Formula 1 Halo: What is it and how does it work to save lives?

What Is A Halo In Formula One

Zhou Guanyu’s crash at the British Grand Prix was a harrowing moment for all watching whilst we waited to hear how he was after seeing his car fly across the surface upside down. His life was undoubtedly saved by the Halo, but what is the Halo in Formula One?

If the crash was five years ago, the British Grand Prix could have resulted in a fatal crash for Zhou who would have been head first on the track and gravel before flying into the barriers after clearing the tyre wall through the air.

So if you’re relatively new to F1, you might not know what the Halo is or what its role is within the sport.

First introduced in 2018, the Halo was a requirement for all cars for the safety of the drivers. It bends around the cockpit to protect the driver’s head in case they do end up upside down like Zhou did. It also protects drivers in other ways.

We saw Lewis Hamilton’s crash with Max Verstappen at Monza, without the Halo, Verstappen’s car mounting Hamilton’s into the cockpit could have been fatal without a Halo. The same can be said for Romain Grosjean’s horrifying crash at Abu Dhabi when his car ripped in half and set alight in the barriers.

It’s constructed from aerospace industry Grade 5 titanium, it can withstand the weight of a double-decker London bus which is 12,000kg. It’s the strongest part of the car, but weighs just seven kilos.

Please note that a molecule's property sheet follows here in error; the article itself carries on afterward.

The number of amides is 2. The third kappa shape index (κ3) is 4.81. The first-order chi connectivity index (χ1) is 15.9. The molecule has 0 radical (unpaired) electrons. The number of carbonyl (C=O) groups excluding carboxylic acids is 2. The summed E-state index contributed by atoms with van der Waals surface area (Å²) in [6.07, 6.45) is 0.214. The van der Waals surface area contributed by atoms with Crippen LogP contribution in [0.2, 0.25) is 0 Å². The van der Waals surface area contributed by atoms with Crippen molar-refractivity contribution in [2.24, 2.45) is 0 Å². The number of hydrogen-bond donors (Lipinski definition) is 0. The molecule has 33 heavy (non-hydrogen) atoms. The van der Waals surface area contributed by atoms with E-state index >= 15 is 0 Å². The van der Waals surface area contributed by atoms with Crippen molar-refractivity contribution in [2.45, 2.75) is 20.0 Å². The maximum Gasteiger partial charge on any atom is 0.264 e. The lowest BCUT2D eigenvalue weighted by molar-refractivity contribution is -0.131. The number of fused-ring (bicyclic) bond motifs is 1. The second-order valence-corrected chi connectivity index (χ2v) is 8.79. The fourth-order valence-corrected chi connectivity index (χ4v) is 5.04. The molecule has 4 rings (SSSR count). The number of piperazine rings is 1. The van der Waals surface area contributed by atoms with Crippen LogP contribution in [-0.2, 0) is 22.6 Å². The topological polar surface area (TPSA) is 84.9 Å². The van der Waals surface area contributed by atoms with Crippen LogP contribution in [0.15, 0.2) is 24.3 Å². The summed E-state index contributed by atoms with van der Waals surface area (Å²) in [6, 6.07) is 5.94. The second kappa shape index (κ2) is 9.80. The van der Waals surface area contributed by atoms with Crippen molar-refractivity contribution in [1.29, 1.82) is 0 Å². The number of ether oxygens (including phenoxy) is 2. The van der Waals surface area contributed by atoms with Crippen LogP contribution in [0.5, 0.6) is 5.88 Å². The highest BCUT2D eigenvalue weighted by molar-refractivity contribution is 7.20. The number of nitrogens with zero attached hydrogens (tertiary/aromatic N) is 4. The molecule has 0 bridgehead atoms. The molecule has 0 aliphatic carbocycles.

You can see in this video below exactly what a halo is and does:

It was met with plenty of opposition and resistance as it made visibility slightly harder in the cockpit, however, most of those who were against it originally have had a reason to thank the Halo since.

Formula One is an incredibly dangerous sport, with drivers risking their lives every time they take to the track, so to see such advancements in safety being a roaring success is great and long may they continue.

Jean Todt, former FIA president also praised the Halo after the British Grand Prix when Zhou’s safety was confirmed. He took to Twitter to say: “Glad I followed my convictions in imposing the Halo, despite a strong opposition!”

After the spine-chilling scenes at Silverstone, it’s safe to say we’re all glad that Todt followed his convictions too and followed through with the Halo, what an incredible development and piece of engineering that has saved countless lives already, making the sport we all love safer for those competing.  

News Now - Sport News